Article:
With the back-to-school shopping season in full swing and our data-driven approach to just about everything, we surveyed the shopping habits of early-bird shoppers getting a head-start on filling their supplies lists.
The back-to-school shopping season represents the second-largest retail event in the year, with 54 million students enrolled in grades K-12. A Deloitte study predicts that there will be a $27.8 billion expenditure during the 2019 back-to-school season, with 29% of this revenue stemming from online sales.
Our 2019 Back-to-School Report offers a holistic view on how shoppers maneuver through websites for common back-to-school items. This blog post is a condensed version of our mini-report, pointing out keys facts and figures that brands ought to know. With the knowledge of browsing, shopping and other online behaviors of back-to-school shoppers, you’ll be able to optimize your site for a successful back-to-school campaign.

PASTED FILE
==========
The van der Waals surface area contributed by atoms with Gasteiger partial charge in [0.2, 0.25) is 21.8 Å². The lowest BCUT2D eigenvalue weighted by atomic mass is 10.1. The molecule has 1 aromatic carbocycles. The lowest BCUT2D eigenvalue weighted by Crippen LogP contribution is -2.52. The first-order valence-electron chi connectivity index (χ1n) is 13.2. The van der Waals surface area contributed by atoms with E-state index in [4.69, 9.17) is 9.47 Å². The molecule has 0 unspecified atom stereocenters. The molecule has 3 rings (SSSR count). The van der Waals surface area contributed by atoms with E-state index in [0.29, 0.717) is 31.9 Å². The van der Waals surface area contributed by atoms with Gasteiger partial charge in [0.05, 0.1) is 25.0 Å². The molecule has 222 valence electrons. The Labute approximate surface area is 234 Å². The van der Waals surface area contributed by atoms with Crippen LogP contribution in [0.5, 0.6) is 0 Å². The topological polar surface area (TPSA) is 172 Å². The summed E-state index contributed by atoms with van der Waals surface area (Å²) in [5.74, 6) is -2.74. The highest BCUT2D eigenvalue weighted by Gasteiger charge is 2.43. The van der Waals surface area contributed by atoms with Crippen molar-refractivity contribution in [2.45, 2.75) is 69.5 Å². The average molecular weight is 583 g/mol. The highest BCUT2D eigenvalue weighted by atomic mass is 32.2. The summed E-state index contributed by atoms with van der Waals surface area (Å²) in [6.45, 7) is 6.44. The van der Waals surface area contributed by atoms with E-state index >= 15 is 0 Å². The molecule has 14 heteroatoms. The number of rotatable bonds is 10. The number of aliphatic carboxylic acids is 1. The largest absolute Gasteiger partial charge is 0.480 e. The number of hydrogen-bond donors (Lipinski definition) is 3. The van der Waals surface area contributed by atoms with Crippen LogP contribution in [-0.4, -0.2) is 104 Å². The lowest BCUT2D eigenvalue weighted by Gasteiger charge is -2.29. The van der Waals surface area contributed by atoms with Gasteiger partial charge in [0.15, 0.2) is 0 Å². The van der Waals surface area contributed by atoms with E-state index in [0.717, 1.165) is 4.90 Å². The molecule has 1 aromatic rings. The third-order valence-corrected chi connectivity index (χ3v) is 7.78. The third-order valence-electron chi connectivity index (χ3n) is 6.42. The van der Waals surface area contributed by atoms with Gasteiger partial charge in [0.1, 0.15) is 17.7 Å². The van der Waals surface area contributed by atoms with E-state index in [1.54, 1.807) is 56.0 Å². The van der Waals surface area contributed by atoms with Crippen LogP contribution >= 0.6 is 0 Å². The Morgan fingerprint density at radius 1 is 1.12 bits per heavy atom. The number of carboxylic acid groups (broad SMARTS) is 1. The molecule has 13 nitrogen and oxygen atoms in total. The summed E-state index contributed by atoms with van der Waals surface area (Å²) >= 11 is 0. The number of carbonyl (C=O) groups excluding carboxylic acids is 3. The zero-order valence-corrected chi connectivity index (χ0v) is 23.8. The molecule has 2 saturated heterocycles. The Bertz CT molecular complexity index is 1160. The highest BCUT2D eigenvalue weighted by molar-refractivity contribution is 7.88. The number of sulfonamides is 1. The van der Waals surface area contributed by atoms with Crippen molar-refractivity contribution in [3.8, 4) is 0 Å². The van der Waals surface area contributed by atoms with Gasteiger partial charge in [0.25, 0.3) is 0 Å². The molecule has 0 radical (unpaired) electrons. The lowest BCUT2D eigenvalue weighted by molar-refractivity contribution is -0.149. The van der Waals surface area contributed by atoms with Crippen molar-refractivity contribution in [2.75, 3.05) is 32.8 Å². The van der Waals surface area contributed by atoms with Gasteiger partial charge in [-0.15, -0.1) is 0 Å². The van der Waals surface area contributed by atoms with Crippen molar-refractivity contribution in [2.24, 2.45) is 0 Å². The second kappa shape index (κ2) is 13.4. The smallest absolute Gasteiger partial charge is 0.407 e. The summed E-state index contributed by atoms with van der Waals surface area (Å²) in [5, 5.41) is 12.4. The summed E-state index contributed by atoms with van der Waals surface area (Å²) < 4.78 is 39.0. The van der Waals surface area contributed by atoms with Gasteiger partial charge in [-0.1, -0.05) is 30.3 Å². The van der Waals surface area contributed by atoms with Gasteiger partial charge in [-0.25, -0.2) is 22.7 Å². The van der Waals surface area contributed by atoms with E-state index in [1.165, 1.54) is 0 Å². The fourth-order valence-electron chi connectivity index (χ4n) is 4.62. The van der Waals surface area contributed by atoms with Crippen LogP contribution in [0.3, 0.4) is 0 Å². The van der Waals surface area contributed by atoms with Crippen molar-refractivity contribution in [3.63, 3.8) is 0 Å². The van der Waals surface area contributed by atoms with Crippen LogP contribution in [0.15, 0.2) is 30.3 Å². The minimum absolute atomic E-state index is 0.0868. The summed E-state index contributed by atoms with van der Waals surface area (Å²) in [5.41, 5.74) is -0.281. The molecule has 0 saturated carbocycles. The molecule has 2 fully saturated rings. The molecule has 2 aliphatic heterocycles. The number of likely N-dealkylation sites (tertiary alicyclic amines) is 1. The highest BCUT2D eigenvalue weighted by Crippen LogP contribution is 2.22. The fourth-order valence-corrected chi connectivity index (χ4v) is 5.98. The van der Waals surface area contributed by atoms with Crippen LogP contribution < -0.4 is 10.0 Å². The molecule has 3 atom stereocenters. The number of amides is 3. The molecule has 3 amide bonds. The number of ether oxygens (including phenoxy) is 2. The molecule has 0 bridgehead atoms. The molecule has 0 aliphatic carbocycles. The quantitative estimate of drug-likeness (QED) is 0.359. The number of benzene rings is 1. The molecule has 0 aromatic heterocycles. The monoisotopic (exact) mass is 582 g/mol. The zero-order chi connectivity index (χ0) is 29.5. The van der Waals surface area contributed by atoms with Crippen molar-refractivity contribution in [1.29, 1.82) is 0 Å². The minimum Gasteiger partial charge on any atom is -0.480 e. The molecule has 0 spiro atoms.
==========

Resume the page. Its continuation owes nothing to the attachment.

The findings in this report stem from an analysis of 69 million user sessions between June 1st and July 1st.
These sessions translated to observing 439 million pages and 567 million clicks. Now that’s a lot of back-to-school shopping. In an effort to extract the most valuable data for brands, we filtered out non-customers, only studying the customer journeys that resulted in a purchase.
We zoomed in on two types of purchase decisions: low-involvement and high-involvement.
The back-to-school shopping season is defined by shoppers that fall into two major categories, although they’re not mutually exclusive; high involvement purchasers often make low involvement purchases.